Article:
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USB drive malware is on the rise, so watch out

Despite an increase in cloud adoption, physical storage drives are once again responsible for hosting malware, new resarch has claimed.

Cybersecurity experts at Mandiant recorded a spike in USB-based incidents during the first half of 2023, with a threefold increase in the number of attacks using USB drives to steal secrets.

Previously, Mandiant had recorded somewhat isolated attacks concentrated on the Philippines, but attacks now look to be spreading globally.

USB malware attacks on the rise

For many, USB drives have had their day. In years gone by, as their popularity soared, cybercriminals capitalized on security weaknesses to spread malware through external drives. Today, attackers have had to become more sophisticated, but it looks like some are reverting to the good old USB drive.

The SNOWYDRIVE malware is one such modern-day example, which gives attackers the ability to remotely issue system commands via a backdoor on the host system. Attributable to UNC4698, the campaign looks to be targeting the oil and gas industries in Asia.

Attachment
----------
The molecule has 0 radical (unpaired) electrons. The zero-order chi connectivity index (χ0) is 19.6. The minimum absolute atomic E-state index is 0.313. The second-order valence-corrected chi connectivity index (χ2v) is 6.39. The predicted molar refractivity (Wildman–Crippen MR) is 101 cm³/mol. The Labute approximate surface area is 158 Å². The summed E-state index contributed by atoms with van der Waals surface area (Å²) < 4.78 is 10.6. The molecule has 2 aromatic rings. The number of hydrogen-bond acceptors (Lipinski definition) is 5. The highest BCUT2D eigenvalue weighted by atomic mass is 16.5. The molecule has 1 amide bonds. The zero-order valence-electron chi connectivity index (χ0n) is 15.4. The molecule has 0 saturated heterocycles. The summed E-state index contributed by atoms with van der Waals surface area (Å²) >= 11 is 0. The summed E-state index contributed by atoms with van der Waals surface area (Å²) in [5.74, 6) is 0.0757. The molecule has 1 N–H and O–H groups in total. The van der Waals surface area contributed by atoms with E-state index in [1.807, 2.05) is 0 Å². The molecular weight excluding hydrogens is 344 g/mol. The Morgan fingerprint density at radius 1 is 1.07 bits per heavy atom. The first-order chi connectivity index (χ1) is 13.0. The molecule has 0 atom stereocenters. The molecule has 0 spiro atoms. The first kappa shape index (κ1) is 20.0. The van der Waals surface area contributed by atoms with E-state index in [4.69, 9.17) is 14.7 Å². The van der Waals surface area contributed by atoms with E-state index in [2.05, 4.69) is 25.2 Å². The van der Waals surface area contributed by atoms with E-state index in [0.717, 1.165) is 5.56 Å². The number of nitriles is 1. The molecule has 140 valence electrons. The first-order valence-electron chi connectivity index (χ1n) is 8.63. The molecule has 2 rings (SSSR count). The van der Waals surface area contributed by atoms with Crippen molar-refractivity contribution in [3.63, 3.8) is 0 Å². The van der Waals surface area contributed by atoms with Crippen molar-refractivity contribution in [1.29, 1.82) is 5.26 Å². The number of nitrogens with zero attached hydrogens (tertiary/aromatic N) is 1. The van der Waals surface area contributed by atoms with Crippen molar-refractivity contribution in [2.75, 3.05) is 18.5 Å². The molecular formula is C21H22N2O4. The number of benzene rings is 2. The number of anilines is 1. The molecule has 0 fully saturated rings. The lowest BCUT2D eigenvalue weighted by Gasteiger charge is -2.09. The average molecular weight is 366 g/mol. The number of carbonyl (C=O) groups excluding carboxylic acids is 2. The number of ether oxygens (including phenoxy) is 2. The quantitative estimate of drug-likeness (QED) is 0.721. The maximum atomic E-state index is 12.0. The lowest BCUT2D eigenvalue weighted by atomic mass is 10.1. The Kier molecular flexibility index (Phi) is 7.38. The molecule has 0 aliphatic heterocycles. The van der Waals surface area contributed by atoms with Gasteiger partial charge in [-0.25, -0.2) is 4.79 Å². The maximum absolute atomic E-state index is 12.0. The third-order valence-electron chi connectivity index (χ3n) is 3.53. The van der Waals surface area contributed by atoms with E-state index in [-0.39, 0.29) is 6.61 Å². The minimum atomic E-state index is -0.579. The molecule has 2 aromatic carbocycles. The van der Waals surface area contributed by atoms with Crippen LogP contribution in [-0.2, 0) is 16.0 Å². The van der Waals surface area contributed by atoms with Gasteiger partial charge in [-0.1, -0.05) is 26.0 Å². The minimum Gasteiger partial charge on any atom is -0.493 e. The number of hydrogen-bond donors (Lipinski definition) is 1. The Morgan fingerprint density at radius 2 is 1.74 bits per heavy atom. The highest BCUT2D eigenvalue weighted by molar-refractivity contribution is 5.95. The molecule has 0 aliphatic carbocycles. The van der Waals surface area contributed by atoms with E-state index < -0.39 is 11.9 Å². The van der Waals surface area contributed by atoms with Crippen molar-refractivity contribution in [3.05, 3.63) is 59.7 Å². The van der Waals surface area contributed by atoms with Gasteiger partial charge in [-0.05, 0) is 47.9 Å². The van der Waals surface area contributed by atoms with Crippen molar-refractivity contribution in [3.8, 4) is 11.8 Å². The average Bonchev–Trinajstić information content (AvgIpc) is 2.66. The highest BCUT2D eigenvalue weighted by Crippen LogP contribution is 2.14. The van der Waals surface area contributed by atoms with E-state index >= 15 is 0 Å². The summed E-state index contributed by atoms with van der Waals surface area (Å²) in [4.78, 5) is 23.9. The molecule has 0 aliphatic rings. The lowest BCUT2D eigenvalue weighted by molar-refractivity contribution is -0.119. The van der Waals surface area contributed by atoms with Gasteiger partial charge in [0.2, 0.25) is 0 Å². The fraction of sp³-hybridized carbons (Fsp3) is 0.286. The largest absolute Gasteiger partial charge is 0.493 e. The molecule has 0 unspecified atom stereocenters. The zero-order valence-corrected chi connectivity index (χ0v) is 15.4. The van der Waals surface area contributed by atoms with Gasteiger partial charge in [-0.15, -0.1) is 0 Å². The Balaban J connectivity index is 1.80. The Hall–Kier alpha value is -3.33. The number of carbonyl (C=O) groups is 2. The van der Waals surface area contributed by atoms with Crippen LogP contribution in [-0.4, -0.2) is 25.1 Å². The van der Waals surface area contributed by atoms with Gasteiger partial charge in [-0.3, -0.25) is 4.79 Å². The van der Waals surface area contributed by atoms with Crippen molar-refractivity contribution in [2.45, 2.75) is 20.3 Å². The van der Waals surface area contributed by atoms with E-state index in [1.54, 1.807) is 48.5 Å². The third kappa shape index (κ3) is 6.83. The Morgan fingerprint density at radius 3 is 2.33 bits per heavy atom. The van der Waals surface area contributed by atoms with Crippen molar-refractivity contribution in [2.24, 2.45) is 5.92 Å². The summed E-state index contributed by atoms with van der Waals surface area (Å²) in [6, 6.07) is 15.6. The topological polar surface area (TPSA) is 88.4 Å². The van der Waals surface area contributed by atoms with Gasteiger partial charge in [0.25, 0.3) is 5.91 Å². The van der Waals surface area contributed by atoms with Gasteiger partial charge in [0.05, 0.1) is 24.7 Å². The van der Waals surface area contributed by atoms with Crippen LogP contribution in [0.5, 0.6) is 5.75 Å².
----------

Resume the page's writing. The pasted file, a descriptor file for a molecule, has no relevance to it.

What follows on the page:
The second, which Mandiant describes as “the most prevalent USB-based cyber espionage attack using USB flash drives,” looks to be targeting both the public and private sectors. Deploying SOGU malware, the attacker seeks to steal sensitive information across the construction, engineering, business services, government, health, transportation, and retail industries in Europe, Asia, and the United States. Analysts have attributed this attack to TEMP.Hex, a China-linked cyber espionage actor.

With attentions turning away from USB-based attacks in favor of protecting victims from more sophisticated attacks, turning back to spreading malware via USB drives could prove fruitful for attackers who are currently great success bypassing many security measures.

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